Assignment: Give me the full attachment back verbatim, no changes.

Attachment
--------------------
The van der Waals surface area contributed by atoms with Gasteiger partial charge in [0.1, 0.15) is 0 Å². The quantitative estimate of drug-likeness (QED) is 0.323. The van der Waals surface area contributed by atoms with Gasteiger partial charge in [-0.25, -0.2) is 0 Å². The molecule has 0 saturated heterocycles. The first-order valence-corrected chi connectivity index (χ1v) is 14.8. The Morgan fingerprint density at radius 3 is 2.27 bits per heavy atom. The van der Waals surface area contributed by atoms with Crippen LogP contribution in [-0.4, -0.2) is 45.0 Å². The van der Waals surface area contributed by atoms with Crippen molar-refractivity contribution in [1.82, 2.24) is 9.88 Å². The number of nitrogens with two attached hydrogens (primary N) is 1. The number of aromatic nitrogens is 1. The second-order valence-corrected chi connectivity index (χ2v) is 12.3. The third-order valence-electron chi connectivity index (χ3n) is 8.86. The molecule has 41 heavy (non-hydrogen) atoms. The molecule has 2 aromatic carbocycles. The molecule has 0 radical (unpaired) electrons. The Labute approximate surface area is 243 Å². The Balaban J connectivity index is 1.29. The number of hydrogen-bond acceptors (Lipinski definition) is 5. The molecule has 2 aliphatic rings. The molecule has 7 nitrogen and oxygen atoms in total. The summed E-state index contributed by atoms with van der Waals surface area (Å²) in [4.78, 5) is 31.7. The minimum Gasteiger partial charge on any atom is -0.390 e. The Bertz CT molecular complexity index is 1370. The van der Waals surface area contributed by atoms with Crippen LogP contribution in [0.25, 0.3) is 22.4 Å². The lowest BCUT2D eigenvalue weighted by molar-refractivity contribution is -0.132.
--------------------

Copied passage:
The van der Waals surface area contributed by atoms with Gasteiger partial charge in [0.1, 0.15) is 0 Å². The quantitative estimate of drug-likeness (QED) is 0.323. The van der Waals surface area contributed by atoms with Gasteiger partial charge in [-0.25, -0.2) is 0 Å². The molecule has 0 saturated heterocycles. The first-order valence-corrected chi connectivity index (χ1v) is 14.8. The Morgan fingerprint density at radius 3 is 2.27 bits per heavy atom. The van der Waals surface area contributed by atoms with Crippen LogP contribution in [-0.4, -0.2) is 45.0 Å². The van der Waals surface area contributed by atoms with Crippen molar-refractivity contribution in [1.82, 2.24) is 9.88 Å². The number of nitrogens with two attached hydrogens (primary N) is 1. The number of aromatic nitrogens is 1. The second-order valence-corrected chi connectivity index (χ2v) is 12.3. The third-order valence-electron chi connectivity index (χ3n) is 8.86. The molecule has 41 heavy (non-hydrogen) atoms. The molecule has 2 aromatic carbocycles. The molecule has 0 radical (unpaired) electrons. The Labute approximate surface area is 243 Å². The Balaban J connectivity index is 1.29. The number of hydrogen-bond acceptors (Lipinski definition) is 5. The molecule has 2 aliphatic rings. The molecule has 7 nitrogen and oxygen atoms in total. The summed E-state index contributed by atoms with van der Waals surface area (Å²) in [4.78, 5) is 31.7. The minimum Gasteiger partial charge on any atom is -0.390 e. The Bertz CT molecular complexity index is 1370. The van der Waals surface area contributed by atoms with Crippen LogP contribution in [0.25, 0.3) is 22.4 Å². The lowest BCUT2D eigenvalue weighted by molar-refractivity contribution is -0.132.